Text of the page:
1,000-strong Burmese Buddhist mob burns Muslim homes and shops
35 houses and 12 shops destroyed before calm was restored
Sunday 25 August 2013
Fresh sectarian violence struck north-western Burma yesterday when a 1,000-strong Buddhist mob burned down dozens of Muslim homes and shops following rumours that a young woman had been sexually assaulted by a Muslim man, the police said.
A crowd surrounded the police station late on Saturday and then went on an hours-long rampage after authorities refused to hand over the assault suspect, a police officer from the area told the Associated Press.
About 35 houses and 12 shops – most belonging to Muslims – were destroyed before calm was restored, he said. There were no reported injuries.
The radical monk Ashin Wirathu, whose anti-Muslim rhetoric has placed him at the centre of rising religious violence in the predominantly Buddhist nation, posted news of the riot in the outskirts of the town of Kanbalu on his Facebook page.
Burma has been grappling with sectarian violence since the country’s military rulers handed over power to a nominally civilian government in 2011.
The unrest – which has killed more than 250 people and left 140,000 others displaced – began last year in the western state of Rakhine, where Buddhists accuse the Rohingya Muslim community of illegally entering the country and encroaching on their land.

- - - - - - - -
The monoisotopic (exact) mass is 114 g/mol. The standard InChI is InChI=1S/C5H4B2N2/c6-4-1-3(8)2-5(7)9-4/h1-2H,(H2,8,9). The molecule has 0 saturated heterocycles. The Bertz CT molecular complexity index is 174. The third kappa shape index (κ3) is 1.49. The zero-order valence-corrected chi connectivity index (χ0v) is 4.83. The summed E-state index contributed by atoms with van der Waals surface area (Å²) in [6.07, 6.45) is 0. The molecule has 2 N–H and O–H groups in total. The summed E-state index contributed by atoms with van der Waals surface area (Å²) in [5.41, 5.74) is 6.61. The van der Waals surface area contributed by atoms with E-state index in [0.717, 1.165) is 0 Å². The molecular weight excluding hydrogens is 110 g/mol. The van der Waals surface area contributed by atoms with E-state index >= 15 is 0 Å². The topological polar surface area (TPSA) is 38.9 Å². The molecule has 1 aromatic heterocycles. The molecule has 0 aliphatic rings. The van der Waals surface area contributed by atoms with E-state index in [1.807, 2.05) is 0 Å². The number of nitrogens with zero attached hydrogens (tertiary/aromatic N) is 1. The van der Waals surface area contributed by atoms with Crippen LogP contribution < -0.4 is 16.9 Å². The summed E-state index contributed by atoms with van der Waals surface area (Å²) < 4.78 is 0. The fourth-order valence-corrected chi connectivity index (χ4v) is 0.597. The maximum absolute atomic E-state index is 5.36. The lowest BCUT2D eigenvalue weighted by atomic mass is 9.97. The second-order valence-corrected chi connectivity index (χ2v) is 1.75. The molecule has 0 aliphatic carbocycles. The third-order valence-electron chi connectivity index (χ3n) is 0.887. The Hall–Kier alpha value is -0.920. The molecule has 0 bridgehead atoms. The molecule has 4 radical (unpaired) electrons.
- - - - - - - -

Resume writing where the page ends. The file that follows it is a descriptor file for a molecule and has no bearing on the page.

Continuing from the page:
The violence, on a smaller scale but still deadly, spread earlier this year to other parts of the country, fuelling deep-seeded prejudice against the Islamic minority and threatening this country’s fragile transition to democracy.
Almost all of the victims have been Muslims, often attacked as security forces stood by.
Myint Naing, an opposition politician who represents constituents in Kanbalu, was outraged by the latest violence. He said Muslims and Buddhists have lived side by side in the area for many years.
“There is a mosque in almost every village in our township and we live a peaceful co-existence,” he said as he headed to the scene, adding that at least one mosque was burnt down in the violence.
“I cannot understand why the authorities were unable to control the crowd when it originally started,” he said.
Details about the riot were still being collected yesterday. The local Daily Eleven newspaper, which had a reporter at the scene, said 1,000 people were involved in the violence.
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